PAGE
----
The Works of Edmund Spenser, Band 5

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F. C. & J. Rivington, 1805
 

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Seite 26 - For a thousand years in thy sight are but as yesterday when it is past, and as a watch in the night. Thou carriest them away as with a flood; they are as a sleep: in the morning they are like grass which groweth up. In the morning it flourisheth, and groweth up; in the evening it is cut down, and withereth.
Seite 448 - Ouse came far from land, By many a city and by many a towne And many rivers taking under-hand Into his waters as he passeth downe, The Cle, the Were, the Grant, the Sture, the Rowne. Thence doth by Huntingdon and Cambridge flit, My mother Cambridge, whom as with a Crowne He doth adorne, and is adorn'd of it With many a gentle Muse and many a learned wit.
Seite 272 - Right fit to rend the food on which he fared. His name was Care ; a blacksmith by his trade, That neither day nor night from working spared, But to small purpose yron wedges made ; Those be unquiet thoughts that...
Seite 442 - Before the spouse : that was Arion crownd ; Who, playing on his harpe, unto him drew The eares and hearts of all that goodly crew, That even yet the Dolphin, which him bore Through the Agsan seas from Pirates vew, Stood still by him astonisht at his lore, And all the raging seas for joy forgot to rore.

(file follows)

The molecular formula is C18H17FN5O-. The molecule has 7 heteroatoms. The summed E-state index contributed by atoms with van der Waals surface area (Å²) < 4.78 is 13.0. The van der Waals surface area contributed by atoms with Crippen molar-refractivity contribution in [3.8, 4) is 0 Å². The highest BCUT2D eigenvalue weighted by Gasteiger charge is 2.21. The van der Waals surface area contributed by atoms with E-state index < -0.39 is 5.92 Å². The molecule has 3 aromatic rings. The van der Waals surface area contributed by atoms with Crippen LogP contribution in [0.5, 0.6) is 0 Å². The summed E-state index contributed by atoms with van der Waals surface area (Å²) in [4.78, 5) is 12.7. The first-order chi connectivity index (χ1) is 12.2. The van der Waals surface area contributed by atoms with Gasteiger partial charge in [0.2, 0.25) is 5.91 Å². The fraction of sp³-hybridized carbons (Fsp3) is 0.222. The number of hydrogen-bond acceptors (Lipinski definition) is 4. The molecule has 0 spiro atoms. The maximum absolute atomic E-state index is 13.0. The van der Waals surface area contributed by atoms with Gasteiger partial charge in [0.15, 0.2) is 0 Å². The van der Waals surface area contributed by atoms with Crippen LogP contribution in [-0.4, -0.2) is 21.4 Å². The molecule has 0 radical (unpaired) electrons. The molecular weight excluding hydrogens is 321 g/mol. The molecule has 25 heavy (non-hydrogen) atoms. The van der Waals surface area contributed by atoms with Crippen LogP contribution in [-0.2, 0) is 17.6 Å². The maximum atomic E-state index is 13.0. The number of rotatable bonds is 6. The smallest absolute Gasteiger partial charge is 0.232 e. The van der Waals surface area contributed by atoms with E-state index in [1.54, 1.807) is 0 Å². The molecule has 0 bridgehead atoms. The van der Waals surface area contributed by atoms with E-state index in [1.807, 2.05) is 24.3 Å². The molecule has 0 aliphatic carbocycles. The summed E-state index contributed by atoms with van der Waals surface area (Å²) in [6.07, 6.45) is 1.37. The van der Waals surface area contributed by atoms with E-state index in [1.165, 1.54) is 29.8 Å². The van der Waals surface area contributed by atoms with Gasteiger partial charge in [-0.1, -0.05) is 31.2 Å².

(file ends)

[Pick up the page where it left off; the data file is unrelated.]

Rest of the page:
Seite 402 - Thus having past all perill, I was come Within the compasse of that Islands space ; The which did seeme, unto my simple doome, The onely pleasant and delightfull place That ever troden was of footings trace : For all that nature by her mother-wit Could frame in earth, and forme of substance base, Was there ; and all that nature did omit, Art, playing second natures part, supplyed it.
Seite 325 - Majestic fixed upon him, as she was wont to doe, and to daunt men she knew not, stirred the blood of the young gentleman, insomuch as his colour went and came, which the...
Seite 419 - They all doe learne to play the Paramours; First doe the merry birds, thy prety pages Privily pricked with thy lustfull powres, Chirpe loud to thee out of their leavy cages, And thee their mother call to coole their kindly rages.
Seite 136 - For it of honor and all vertue is The roote, and brings forth glorious flowres of fame, That crowne true lovers with immortall blis, The meed of them that love, and do not live amisse.
Seite 394 - Although the Roman or Grecian architecture did not begin to prevail in England till the time of Inigo Jones; yet our communication with the Italians, and our imitation of their manners, produced fome fpecimens of that ftylc much earlier.
Seite 153 - And loathly mouth, unmeete a mouth to bee, That nought but gall and venim comprehended, And wicked wordes that God and man offended. Her lying tongue was in two parts divided, And both the parts did speake, and both contended ; And as her tongue so was her hart discided, That never thoght one thing, but doubly stil was guided.

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